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Of Gabriella and Jacques, he says, "we'll visit her there. I can't give you any kind of time frame on that. Not in the next few days, certainly but whenever we get the medical go-ahead. You know these kind of treatments, these rest periods, are usually several weeks. I cannot give you any set period at this time, we will see."

Noting the couple's unprecedented statement on Tuesday asking for privacy after announcing Charlene's temporary withdrawal from public duty, he says, "She needs privacy; as a family we need privacy. She needs time to rest in the best environment possible. Even if we as a family are public figures. When public figures have health issues, they deserve privacy just like any one else. I hope everybody will understand that. Give us the time that we need; give her the time that she needs to heal and get better and be back with her family in Monaco.

"Charlene never asked to have these problems — but they are there, unfortunately, and we need space and privacy to address them. So I beg everyone to understand that and please leave my family alone for the coming weeks."

Prince Albert II of Monaco and Princess Charlene of Monaco with their children Prince Jacques of Monaco and Princess Gabriella of Monaco
Prince Albert, Princess Charlene and their twins Princess Gabriella and Prince Jacques on Monaco National Day in 2018. Arnold Jerocki/Getty Images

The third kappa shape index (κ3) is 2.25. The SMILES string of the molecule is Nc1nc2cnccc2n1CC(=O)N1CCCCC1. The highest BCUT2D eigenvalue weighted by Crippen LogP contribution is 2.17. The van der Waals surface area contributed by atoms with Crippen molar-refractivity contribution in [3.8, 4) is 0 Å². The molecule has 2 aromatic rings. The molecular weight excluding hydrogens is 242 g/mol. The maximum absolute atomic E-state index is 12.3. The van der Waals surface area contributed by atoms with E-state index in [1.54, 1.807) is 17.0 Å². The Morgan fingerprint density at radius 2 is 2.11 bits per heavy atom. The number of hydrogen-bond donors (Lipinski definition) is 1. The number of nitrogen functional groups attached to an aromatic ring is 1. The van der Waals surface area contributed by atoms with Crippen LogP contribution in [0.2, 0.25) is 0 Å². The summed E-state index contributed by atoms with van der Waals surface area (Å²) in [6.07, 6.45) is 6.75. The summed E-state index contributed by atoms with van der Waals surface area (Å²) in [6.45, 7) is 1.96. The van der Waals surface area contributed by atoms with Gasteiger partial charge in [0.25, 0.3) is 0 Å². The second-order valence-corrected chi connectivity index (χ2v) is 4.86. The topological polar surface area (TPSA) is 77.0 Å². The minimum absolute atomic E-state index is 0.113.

Jacques and Gabriella "knew that she was tired. That she was not quite herself. And then I told them that she needed some time to rest, and that she is now somewhere not too far away, that we can go see her one day. They understood that.

"They know that she's going to talk to them very soon. They miss her, of course, but they understand. Kids at that age they understand."

As for how he's faring, he says, "This is usually the busiest time of year. I don't have time to be going around with a too-sad face. I'm okay. Of course I'm saddened by the situation, but I know she's in a good place now. That she'll recover and that this is the best place for her."

His faith, he says, has helped him considerably — as well as being "surrounded by family, friends and great staff. I know we're not alone. We have the support and love and friendship around us from these people and by the citizens of Monaco. I know we'll get through this."

Updated by Peter Mikelbank